20  Learning & Leading with Technology  |  March/April 2011

Learn More To learn more about how to teach the concepts and vocabulary of computational thinking in PK–12 classrooms, please visit iste.org/computational-thinking or the CSTA website at http://csta.acm.org. Check back in a few months to find curriculm resources, vocabulary tools, and a toolkit for leaders.

More than 82% of the 697 respondents agreed or strongly agreed that this definition captured the essential elements of CT. An additional 9% confirmed that the definition would do as a means to build consensus in the PK–12 community. On the basis of this survey and feedback from educators gathered through conference presentations and other informal data collection, project leaders have begun implementing the next phase of the project, which involves

Copyright © 2011, ISTE (International Society for Technology in Education), 1.800.336.5191 (U.S. & Canada) or 1.541.302.3777 (Int’l), iste@iste.org, www.iste.org. All rights reserved.

March/April 2011  |  Learning & Leading with Technology  21


developing examples of what CT skills look like in the classroom as well as assembling resources to support and guide the implementation of computational thinking concepts in PK–12 education.

How Is CT Different? Many of the concepts, skills, and dispositions listed in this operational definition are not new. So how is computational thinking different from critical thinking or mathematical thinking?

This question has given rise to much debate but, as yet, no widely accepted consensus. The participants in the workshops sponsored by the ISTE/ CSTA project proposed that CT differs from critical thinking and mathematical thinking because:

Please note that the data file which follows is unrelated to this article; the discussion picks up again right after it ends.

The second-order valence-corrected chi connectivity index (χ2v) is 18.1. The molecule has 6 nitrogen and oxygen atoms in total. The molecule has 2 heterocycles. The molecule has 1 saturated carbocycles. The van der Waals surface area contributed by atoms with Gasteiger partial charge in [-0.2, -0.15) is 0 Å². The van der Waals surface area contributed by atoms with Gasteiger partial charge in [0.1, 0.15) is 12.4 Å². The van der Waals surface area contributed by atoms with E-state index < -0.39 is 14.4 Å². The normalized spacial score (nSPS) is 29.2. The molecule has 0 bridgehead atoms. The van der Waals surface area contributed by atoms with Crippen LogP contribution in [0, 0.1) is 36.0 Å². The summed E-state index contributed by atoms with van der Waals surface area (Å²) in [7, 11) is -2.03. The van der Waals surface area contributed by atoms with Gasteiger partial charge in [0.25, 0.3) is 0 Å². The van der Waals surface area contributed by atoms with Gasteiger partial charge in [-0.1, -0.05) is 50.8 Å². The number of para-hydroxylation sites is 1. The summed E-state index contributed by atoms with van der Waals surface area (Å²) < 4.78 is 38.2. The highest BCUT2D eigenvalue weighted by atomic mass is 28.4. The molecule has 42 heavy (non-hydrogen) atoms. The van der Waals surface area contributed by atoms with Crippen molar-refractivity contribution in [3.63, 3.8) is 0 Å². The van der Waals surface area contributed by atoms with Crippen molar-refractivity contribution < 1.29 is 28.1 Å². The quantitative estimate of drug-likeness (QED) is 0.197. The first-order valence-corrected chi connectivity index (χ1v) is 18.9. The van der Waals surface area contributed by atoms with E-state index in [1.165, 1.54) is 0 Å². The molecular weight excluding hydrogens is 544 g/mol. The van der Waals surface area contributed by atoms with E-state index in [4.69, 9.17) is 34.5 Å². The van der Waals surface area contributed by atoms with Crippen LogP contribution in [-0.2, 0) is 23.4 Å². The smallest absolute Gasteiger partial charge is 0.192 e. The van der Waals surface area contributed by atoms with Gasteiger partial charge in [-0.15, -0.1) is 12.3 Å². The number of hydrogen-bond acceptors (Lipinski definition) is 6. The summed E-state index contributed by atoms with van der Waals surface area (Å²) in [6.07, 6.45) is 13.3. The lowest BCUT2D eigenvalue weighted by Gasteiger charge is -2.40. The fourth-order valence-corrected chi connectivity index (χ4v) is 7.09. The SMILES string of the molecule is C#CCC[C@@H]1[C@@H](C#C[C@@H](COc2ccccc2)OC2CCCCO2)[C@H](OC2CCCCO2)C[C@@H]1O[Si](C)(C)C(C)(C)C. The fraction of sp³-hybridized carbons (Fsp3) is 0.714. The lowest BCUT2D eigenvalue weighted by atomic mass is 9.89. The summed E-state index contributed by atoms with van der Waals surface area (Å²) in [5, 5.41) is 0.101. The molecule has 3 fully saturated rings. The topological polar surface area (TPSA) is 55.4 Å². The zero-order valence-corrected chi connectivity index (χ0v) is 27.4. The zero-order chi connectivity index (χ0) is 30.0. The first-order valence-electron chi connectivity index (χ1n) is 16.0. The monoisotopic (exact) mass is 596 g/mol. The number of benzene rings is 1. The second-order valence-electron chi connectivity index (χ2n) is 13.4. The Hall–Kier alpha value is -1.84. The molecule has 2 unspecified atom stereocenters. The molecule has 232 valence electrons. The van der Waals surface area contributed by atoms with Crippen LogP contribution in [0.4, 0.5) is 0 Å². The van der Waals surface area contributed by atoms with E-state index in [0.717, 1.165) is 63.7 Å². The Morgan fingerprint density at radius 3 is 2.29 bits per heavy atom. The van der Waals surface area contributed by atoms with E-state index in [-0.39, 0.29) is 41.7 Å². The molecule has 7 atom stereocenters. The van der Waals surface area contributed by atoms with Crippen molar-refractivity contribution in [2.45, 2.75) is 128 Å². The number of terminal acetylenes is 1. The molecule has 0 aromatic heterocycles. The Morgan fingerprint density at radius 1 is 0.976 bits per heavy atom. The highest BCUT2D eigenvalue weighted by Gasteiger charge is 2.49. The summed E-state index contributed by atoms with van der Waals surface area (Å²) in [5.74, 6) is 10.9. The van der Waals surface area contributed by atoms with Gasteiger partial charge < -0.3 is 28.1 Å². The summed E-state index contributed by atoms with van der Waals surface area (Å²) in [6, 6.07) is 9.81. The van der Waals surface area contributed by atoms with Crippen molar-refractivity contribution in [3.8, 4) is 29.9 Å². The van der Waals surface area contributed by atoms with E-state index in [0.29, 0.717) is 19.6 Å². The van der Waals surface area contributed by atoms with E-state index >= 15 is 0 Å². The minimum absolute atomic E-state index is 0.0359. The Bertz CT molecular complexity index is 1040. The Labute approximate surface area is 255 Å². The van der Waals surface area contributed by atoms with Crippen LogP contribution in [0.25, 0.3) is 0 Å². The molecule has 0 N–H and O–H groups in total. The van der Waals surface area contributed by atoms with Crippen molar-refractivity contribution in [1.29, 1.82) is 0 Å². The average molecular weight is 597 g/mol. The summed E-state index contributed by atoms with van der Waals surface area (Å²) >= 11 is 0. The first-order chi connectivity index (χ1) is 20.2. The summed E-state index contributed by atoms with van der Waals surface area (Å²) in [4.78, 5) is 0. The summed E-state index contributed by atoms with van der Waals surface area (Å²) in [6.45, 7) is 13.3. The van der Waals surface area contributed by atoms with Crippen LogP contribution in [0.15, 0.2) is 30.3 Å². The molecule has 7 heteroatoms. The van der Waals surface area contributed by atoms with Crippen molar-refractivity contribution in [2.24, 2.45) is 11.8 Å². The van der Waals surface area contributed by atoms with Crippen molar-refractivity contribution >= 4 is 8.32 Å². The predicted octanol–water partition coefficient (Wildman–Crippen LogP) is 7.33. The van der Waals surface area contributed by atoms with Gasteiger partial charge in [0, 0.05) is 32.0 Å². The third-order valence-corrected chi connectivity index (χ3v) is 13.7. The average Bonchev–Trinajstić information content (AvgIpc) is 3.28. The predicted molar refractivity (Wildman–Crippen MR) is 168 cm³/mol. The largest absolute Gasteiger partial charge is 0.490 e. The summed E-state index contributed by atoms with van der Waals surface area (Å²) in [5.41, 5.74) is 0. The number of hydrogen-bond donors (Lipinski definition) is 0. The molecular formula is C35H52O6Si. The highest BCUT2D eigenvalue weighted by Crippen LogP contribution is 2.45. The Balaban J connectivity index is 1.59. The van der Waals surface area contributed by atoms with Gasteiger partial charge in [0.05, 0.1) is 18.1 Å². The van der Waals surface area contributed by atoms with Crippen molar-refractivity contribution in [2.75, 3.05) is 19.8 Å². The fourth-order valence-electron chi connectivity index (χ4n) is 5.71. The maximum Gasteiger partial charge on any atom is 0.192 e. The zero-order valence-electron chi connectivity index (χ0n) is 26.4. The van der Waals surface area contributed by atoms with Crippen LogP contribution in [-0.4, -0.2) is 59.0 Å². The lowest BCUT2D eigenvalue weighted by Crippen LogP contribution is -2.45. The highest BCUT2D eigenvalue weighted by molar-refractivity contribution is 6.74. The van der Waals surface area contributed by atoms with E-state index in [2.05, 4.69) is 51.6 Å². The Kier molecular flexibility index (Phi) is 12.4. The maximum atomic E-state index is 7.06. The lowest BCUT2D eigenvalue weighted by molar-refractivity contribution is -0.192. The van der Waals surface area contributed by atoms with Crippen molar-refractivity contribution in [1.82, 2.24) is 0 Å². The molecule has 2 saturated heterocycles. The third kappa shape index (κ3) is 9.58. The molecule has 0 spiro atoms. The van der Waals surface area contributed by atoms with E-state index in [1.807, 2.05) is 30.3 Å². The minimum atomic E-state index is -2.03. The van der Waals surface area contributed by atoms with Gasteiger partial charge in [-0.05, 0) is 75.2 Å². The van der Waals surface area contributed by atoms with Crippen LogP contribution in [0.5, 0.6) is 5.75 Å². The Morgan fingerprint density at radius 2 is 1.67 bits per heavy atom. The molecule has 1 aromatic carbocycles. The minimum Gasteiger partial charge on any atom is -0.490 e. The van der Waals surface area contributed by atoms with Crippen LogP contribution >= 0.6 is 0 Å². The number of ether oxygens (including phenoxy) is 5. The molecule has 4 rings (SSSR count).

Computational Thinking in the Classroom Here are some scenarios, developed by participants in the ISTE/CSTA practitioners workshop, that illustrate how computational thinking concepts and skills play out in various grade levels and disciplines. In these examples, students are learning computational thinking skills in nontraditional settings so that they become internalized and can be easily transferred from one setting to another. These students are developing skills that can be applied in a variety of situations—in other classes, in the workplace, in their hobbies—from a variety of perspectives and in an authentic setting. As more and more teachers emphasize these skills, students will begin to apply them naturally in new and exciting ways.

Mr. Davis’ ninth grade language arts class is studying various literary elements, such as plot, point of view, irony, and voice. They have read a number of short stories and are wrapping up the unit. They are preparing to write essays that explore how a particular literary device

Ms. Martinez’s sixth grade social

Mr. Butler’s fifth

plays a part in the essence and

studies class is studying the

grade music class

workings of the chosen stories.

has been studying

These students must state their

Roman Empire. Students will compare events in an ancient

the diatonic scale

istockphoto.com/ildogesto istockphoto.com/mstay

theses clearly and include at

Roman child’s life to their own life

and the concept

least three pieces of evidence to

experience by writing responses

of pitch. Now

support the theses. The skills of

on the Ancient Roman Life Blog.

the students are

logically organizing and analyzing

They will also identify the lifestyle

using Scratch

data necessary for proving a

of ancient Roman children and

Ms. Lee’s seventh grade

to create a virtual

thesis with citations of strong

compare it to their own. The

class is looking at a series of

xylophone that will

and thorough textual evidence

teacher calls attention to the

diagrams her students have

correctly reproduce the scale.

are also essential elements of

vocabulary of “modeling” and

created to portray floor plans

Through observation, the

computational thinking. The CT

“simulation” and asks students to

of their school and homes.

students recognize that each

concept of representing data

reflect on other activities in which

In the diagrams, each room is

bar of the xylophone behaves

through abstractions of literary

they have used these concepts

labeled as a node and each

in the same manner, but the

elements, such as plot structure,

and skills. She also asks them

pathway out of the building is

pitch varies for each bar. These

setting, figurative language,

to reflect on where they might

labeled as a route. Students are

students are learning the CT

tone, and point of view, is also

use them in the future, including

discussing the options for escape

concepts of representing

necessary to writing a coherent

their careers. These students